TeamHealth Travel Team
FL EM residents from 110 graduated residency programs & 11 EM staying in Florida 62 are
Dr. Nicholas Cramer
In June 2019:
San Antonio, TX
Tampa Bay Area, FL
By the Numbers
Naples Community Hospital
EMpulse Summer 2019
Florida’s Newest Programs Expect their inaugural classes to graduate in: 2020 • Florida Atlantic University • UCF/HCA at North Florida Regional • UCF at Ocala Regional
2021 • HCA West at Brandon Regional • HCA West at Oak Hill
2022 • FSU at Sarasota Memorial • Orange Park Medical Center 17
EMRAF President’s Message
Introducing Florida’s newest program:
By Misty Coello, MD, PGY2 EMRAF President FCEP Board Member In the midst of summer, and as we welcome the new incoming residency year, I am excited for all the changes and expansion that we will see at Symposium by the Sea. Those who know me also know my goals and vision for EMRAF and all of Florida EM residencies is to become a great educational forefront. We have expanded Symposium by the Sea by creating a new competition for residencies called SonoRace, which will be an ultrasound competition taking place on the last day of the conference: Sunday, August 4 at 9:00 am. Everyone is welcome to come and watch the event. We are also happy to announce some new changes and expansion to EMRAF. In this new year, EMRAF will be expanding to include a new committee by regions. The purpose is to expand and empower residents in those fields, including government affairs, education, pediatrics and EMS. If interested, please email me at firstname.lastname@example.org for more information. Applications and details will be given at the SBS EMRAF meeting. Thank you everyone for an amazing year. I look forward to seeing each of you at Symposium by the Sea. ■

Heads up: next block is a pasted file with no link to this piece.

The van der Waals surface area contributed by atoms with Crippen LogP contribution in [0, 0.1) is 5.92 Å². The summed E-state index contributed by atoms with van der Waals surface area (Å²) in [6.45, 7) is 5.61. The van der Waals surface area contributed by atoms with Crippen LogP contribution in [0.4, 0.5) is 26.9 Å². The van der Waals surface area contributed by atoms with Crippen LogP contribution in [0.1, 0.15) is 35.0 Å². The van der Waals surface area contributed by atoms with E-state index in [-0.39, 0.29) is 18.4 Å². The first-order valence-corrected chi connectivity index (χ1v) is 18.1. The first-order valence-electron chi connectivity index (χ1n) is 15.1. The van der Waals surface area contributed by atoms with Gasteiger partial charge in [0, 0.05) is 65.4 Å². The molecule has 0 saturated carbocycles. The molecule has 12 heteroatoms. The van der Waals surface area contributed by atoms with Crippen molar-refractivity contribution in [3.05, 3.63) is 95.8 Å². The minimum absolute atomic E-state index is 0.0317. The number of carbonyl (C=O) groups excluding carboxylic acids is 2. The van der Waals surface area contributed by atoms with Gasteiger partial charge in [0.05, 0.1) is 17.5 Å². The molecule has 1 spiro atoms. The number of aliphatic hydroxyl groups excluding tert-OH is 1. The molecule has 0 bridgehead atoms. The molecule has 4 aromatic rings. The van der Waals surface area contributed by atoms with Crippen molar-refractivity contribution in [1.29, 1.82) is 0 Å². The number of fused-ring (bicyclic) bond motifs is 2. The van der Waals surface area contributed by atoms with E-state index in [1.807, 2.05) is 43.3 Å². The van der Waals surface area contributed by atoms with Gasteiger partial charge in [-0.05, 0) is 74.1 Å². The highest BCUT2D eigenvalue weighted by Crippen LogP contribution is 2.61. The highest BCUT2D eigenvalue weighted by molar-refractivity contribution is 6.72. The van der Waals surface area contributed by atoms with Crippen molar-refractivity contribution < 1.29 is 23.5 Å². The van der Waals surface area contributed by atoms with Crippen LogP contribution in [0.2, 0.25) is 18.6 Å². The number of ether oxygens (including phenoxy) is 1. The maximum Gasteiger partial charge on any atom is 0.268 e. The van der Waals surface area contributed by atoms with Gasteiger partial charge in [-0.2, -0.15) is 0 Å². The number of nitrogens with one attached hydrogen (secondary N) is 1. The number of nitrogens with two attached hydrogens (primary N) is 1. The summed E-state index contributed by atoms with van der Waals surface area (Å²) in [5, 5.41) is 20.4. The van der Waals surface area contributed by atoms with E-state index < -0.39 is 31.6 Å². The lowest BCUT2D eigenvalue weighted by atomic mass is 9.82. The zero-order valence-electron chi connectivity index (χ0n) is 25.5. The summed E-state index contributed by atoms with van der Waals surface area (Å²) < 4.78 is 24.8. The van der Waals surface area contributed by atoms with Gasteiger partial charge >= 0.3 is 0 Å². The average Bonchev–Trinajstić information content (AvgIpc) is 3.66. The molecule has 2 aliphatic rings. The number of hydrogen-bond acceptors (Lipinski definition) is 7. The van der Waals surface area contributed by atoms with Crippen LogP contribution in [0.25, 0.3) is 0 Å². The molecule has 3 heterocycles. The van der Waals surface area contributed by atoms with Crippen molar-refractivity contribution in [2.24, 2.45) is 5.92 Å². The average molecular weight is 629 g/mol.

August 3, 2019 | 1:30-2:30 pm Boca Raton Resort & Club Grand A Room
Orange Park Medical Center INAUGURAL CLASS OF 2022
Dr. Michael Bischof
Dr. Trevor Lofgran
Dr. Taylor Bosley
Dr. Patrick McKeny
Edward Via College–Auburn Univ. of Pikeville
Dr. James Broome
Edward Via College–Auburn
Dr. Obianuju Eziolisa
Edward Via College–Auburn
Dr. Ahmad Mohammadieh Wayne State Univ.
Dr. Cody Russell
East Tennessee State Univ.
Edward Via College–Auburn
St. George’s Univ.
Edward Via College–Auburn
Dr. Janae Fry Dr. Lauren Karsh
Dr. Lisa Vaccaro
Dr. Derek VanderVelde
UF Health: Gainesville By Michael Chami, MD, PGY-3
We’ve been excited to welcome our new intern class into the UF family. They are a diverse, fun and eager group that is ready to begin their journey as emergency physicians. After lots of careful preparation and interdisciplinary coordination, we’ve officially rolled out our new, high-sensitivity troponin assays in our emergency department. We hope this will allow for better diagnostic accuracy in diagnosis of acute MI and ultimately help our patients. The Cardiac Arrest Research Team has continued its mission in all aspects of resuscitation with several basic science, clinical and popuEMpulse Summer 2019
lations health studies. Abstracts regarding the extent of legal liability faced by bystander responders and factors leading to missed cardiac arrests have been submitted to ACEP. Another study exploring bystander misgivings about performing CPR was presented at SAEM and the manuscript is under consideration for publication. Grant funding from SAEM will fund a pilot study of perfluorocarbons to treat hypoxic brain injury in a swine model of cardiac arrest beginning in July. We are proud of the graduating class of 2019 and wish them the best in their future endeavors. ■
UCF/HCA at Ocala Health By Caroline Smith, MD, PGY-1 & Vir Singh, MD, PGY-2
Our third year has officially started and we welcome our class of 2022 to the team. We would also like to congratulate Drs. Samyr Elbadri and Nick McCauley on their election as class of 2020 chief residents. They will work alongside Dr. Joe Gibney as he continues his role as scheduling chief for the coming academic year. Dr. Gibney will have the unique experience of managing residency scheduling for the third year in a row. The residency program is excited to continue growing and evolving with their leadership. We are pleased to have Dr. Latha Ganti accept a position as interim research director for our program in Ocala. Dr. Ganti is a professor of emergency medicine and neurology, as well as the research director at UCF/HCA Osceola. We are extremely appreciative of her mentorship as she adds this interim role in Ocala on top of her faculty position in Osceola. Residents at UCF/HCA Ocala continue to work hard clinically and academically. Our residents have been working